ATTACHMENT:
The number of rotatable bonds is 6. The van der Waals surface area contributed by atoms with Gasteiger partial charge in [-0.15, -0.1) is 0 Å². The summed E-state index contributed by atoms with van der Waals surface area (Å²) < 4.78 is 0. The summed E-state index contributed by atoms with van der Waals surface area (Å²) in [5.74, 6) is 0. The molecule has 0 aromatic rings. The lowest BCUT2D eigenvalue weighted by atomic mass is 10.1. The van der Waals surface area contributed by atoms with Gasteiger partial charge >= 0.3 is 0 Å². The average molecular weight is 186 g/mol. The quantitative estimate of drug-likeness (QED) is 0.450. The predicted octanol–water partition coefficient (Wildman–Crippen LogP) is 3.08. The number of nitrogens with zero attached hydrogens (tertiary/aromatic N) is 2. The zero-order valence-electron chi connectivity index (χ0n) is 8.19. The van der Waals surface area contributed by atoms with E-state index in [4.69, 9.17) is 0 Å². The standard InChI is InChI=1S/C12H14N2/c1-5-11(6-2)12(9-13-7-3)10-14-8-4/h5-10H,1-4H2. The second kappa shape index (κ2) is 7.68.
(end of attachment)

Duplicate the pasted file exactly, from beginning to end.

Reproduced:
The number of rotatable bonds is 6. The van der Waals surface area contributed by atoms with Gasteiger partial charge in [-0.15, -0.1) is 0 Å². The summed E-state index contributed by atoms with van der Waals surface area (Å²) < 4.78 is 0. The summed E-state index contributed by atoms with van der Waals surface area (Å²) in [5.74, 6) is 0. The molecule has 0 aromatic rings. The lowest BCUT2D eigenvalue weighted by atomic mass is 10.1. The van der Waals surface area contributed by atoms with Gasteiger partial charge >= 0.3 is 0 Å². The average molecular weight is 186 g/mol. The quantitative estimate of drug-likeness (QED) is 0.450. The predicted octanol–water partition coefficient (Wildman–Crippen LogP) is 3.08. The number of nitrogens with zero attached hydrogens (tertiary/aromatic N) is 2. The zero-order valence-electron chi connectivity index (χ0n) is 8.19. The van der Waals surface area contributed by atoms with E-state index in [4.69, 9.17) is 0 Å². The standard InChI is InChI=1S/C12H14N2/c1-5-11(6-2)12(9-13-7-3)10-14-8-4/h5-10H,1-4H2. The second kappa shape index (κ2) is 7.68.